Dominator by golden leader

I want to check if in a collection of integers there is a value that occurs more than half the times. I have already given a solution to this problem in the previous post, but I need something smarter, linear in time and constant in space complexity.

To achieve this result I am about to implement an algorithm based on the discussion that you can read in a paper available on Codility. Look at the end of that document, for a Python function named goldenLeader.

In a few words, the idea is that if a dominator exists, we could discard couples of different elements, and in the end, we should ends up with having spared at least one dominator element. If no dominator exists, we'll find out we have throw away all the elements looking for it.

However, our function should not return just the dominant value, but an index of the original vector that refers to an element with such a value. So we need to twist a bit that algorithm.
typedef std::pair<unsigned, int> ValInd; // 1

int solution(const std::vector<int>& input)
{
    int count = 0; // 2
    ValInd candidate; // 3
    for (unsigned i = 0; i < input.size(); ++i)
    {
        if (count == 0) // 4
        {
            count = 1;
            candidate.first = input[i];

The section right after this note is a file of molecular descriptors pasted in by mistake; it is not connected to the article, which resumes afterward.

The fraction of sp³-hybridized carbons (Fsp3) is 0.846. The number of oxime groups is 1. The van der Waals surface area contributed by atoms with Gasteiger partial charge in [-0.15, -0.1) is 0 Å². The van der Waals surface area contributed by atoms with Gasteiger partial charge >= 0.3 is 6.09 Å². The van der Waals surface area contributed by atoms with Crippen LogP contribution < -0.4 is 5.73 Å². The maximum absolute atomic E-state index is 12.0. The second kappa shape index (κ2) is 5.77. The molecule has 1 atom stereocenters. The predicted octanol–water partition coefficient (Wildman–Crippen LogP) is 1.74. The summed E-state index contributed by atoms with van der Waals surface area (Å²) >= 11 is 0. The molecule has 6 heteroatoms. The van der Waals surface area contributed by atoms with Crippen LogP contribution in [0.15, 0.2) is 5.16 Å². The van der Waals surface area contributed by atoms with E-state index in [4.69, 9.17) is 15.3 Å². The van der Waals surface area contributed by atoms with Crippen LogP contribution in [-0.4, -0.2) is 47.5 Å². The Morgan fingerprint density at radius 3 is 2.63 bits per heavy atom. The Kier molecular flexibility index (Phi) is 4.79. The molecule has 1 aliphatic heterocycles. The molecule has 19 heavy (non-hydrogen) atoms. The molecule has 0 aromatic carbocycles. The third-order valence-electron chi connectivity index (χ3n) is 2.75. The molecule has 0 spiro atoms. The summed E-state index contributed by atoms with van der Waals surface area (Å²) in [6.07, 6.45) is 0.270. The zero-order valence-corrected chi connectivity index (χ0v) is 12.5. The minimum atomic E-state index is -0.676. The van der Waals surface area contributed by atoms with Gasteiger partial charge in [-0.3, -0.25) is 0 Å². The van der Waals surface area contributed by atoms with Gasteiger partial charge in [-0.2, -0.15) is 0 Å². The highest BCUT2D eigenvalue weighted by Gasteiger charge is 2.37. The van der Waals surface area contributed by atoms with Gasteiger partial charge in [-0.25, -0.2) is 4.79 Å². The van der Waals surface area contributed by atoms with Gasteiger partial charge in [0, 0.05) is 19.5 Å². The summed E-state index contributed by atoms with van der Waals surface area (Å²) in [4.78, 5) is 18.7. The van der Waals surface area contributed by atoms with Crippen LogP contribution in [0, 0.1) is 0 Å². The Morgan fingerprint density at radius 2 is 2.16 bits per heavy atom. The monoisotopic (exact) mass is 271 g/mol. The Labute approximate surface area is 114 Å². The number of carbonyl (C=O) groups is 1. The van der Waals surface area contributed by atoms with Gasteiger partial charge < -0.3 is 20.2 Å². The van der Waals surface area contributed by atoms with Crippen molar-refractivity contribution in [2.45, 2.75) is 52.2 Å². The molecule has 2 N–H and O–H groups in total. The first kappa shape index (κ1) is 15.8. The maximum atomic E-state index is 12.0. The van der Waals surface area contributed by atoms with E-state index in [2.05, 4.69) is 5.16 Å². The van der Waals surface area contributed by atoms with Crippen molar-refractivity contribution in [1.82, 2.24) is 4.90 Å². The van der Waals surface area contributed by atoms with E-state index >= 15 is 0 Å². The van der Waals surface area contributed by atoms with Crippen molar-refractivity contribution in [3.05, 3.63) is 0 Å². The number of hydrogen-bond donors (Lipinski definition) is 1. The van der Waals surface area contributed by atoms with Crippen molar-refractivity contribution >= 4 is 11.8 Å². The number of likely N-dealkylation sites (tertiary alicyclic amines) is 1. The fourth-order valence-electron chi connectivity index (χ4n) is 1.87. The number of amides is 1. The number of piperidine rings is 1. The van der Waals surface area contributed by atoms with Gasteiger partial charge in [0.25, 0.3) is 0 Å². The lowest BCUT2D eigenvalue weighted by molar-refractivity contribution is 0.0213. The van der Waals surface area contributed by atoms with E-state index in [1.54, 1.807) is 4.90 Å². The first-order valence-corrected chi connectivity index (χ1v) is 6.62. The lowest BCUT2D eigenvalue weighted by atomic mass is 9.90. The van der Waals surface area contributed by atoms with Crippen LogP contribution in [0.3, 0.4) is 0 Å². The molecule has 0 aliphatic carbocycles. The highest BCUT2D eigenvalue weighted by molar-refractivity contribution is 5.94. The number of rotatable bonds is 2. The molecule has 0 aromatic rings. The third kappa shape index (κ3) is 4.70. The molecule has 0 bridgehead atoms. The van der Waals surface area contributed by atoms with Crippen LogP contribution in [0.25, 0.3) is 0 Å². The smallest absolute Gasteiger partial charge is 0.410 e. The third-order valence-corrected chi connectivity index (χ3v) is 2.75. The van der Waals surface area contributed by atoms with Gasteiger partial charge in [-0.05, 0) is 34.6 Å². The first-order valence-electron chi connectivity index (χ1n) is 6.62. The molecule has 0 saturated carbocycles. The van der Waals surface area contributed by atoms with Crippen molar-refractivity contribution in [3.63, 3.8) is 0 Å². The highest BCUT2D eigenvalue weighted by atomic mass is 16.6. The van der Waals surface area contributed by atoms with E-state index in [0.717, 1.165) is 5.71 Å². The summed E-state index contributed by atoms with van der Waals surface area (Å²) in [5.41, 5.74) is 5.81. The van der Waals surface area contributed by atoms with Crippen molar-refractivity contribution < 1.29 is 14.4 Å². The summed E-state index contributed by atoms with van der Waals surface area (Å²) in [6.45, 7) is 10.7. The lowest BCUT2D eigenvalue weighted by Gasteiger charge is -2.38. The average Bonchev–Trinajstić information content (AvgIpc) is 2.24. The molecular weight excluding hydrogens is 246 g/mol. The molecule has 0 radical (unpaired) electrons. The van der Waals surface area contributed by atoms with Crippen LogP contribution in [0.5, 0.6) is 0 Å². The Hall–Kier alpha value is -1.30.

candidate.second = i;
        }
        else // 5
        {
            count += (candidate.first == input[i]) ? 1 : -1;
        }
    }

    if (count == 0) // 6
        return -1;

    if (std::count(input.begin(), input.end(), candidate.first) > (int) input.size() / 2)
        return candidate.second;

    return -1;
}
1. I need to remember the current value and the index where I have found it.
2. I am going to count how many elements, supposedly being dominators, I have found that are not yet matched with non-dominator. I could have pushed them on a stack, but it is obviously cheaper doing in this way.
3. Here I am going to store the current candidate.
4. No previous candidate survived the looping, the current element is chosen.
5. I have a candidate, I compare it against the current element. If they have the same value, I increase the counter, otherwise I decrease it.
6. If there is no pending candidate, I am sure there is no dominant value. Otherwise I count how many elements with the candidate value are in the input collection. If they are enough, bingo.

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